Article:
Pope criticised for gay seminary ban - news from ekklesia

Pope criticised for gay seminary ban - news from ekklesia

By staff writers
24 Nov 2005

Pope criticised for gay seminary ban

-24/11/05

Pope Benedict XVI is under fire from critics of a new policy statement which bars homosexuals and those who ìendorse gay cultureî from training for priesthood in the Catholic Church.

The five-page document, drafted by the Vaticanís Congregation for Catholic Education and due to be published on 28 November 2005, describes homosexual acts as ìgrave sinsî that cannot be justified under any circumstances.

ìIf a candidate practises homosexuality, or presents deep-seated homosexual tendencies, his spiritual director as well as his confessor have the duty to dissuade him in conscience from proceeding towards ordination,î it says.

It continues: ìSuch persons in fact find themselves in a situation that presents a grave obstacle to a correct relationship with men and women.î

Though the Catholic Church has officially deemed homosexual practice ìgravely disorderedî, there is currently no bar on those of non-heterosexual orientation becoming priests provided they adhere to celibacy.

The only exception to the new blanket ban is for those whose ìtendenciesî are ìmerely the expression of a transitory problem such as ... uncompleted adolescenceî and have been ìclearly overcomeî well before ordination.

Today the Rev Richard Kirker, general secretary of the Lesbian and Gay Christian Movement (LGCM) in the UK said that the Catholic Churchís hard line would lead people to deny their sexuality for their vocation, contributing to a culture of abuse.

He said that research suggested that up to 40 per cent of US Catholic priests might be gay, adding: ìAll those who know [the church], know it is staffed top to bottom by gay people.î

Other estimates say that the figure is nearer 25 per cent ñ significantly higher than the national average of 5-10 per cent.

The new document, entitled ëAn Instruction Concerning Criteria for the Discernment of Vocations with Regard to Persons with Homosexual Tendencies in View of Their Admission to the Seminary and to Holy Ordersí, was actually seen and approved by the Pope in August, as reported on Ekklesia at the time.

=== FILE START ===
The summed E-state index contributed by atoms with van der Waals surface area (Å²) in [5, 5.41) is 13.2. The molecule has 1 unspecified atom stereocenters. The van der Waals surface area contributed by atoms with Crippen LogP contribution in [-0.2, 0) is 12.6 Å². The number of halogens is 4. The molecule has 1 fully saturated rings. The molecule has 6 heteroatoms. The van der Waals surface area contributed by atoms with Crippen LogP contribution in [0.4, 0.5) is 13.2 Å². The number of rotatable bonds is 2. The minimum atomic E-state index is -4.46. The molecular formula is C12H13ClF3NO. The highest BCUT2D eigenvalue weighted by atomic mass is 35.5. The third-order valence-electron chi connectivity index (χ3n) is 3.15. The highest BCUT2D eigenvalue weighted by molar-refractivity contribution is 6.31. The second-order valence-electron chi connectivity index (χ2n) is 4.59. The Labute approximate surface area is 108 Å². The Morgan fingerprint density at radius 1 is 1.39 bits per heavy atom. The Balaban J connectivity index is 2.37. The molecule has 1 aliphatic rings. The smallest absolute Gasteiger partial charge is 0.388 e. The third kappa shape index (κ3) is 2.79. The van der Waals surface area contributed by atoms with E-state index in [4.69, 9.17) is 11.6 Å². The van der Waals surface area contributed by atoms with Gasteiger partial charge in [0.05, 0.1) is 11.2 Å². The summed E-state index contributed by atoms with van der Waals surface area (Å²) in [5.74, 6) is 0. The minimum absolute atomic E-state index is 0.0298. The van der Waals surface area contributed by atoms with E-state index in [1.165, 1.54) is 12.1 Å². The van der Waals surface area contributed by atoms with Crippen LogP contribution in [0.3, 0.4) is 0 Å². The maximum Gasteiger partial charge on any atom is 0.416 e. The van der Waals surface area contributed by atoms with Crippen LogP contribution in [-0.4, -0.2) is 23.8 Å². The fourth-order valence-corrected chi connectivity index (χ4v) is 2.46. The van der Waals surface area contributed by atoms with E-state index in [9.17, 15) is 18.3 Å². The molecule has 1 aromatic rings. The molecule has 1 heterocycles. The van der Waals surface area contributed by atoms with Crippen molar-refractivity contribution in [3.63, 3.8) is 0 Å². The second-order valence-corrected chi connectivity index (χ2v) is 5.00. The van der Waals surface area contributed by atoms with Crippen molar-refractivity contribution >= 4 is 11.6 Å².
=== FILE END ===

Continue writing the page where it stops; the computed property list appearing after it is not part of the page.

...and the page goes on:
It has been the subject of rumour ever since, having been circulated to the Catholic hierarchies in different parts of the world so that they can prepare pastoral responses.

Frances Kissling, who heads up the pressure groups Catholics For A Free Choice and Religion Counts, said the statement constituted a sorry moment for the Church because it will ìexclude faithful and good men who are called to the priesthoodî.

Human rights groups are also joining the criticism. Opinion surveys also indicate that many of the Catholic faithful want to see a new approach. In April 2005 a survey of traditionally conservative priests in Scotland showed that 41 per cent said the pope should allow priests to wed, while 26 per cent supported the ordination of openly gay men.

Last month the Archbishop of Dublin, Diarmuid Martin, declared that being gay should not prevent a person becoming a Catholic priest.

The Vaticanís instruction on homosexuality and priesthood does not directly affect those who are already ordained.

[Also on Ekklesia: Tutu calls on Anglicans to accept gay bishop; Nigerian gay and lesbian Christians challenge Archbishop Akinola; Gay Christians send Archbishop stiff Christmas message; Church group builds bridges at gay festival; Pro-gay Anglicans say Nigerian Church 'obsessed' with gays; Bishop of Worcester supports gay civil partnerships; Blessings for same sex relationships increasing in C of E; Senior Anglican sanctions liturgy for gay couples; Anglican Primates deny attack on Archbishop of Canterbury; Charles and Camilla day not gay, Tatchell demonstrates]

Pope criticised for gay seminary ban

-24/11/05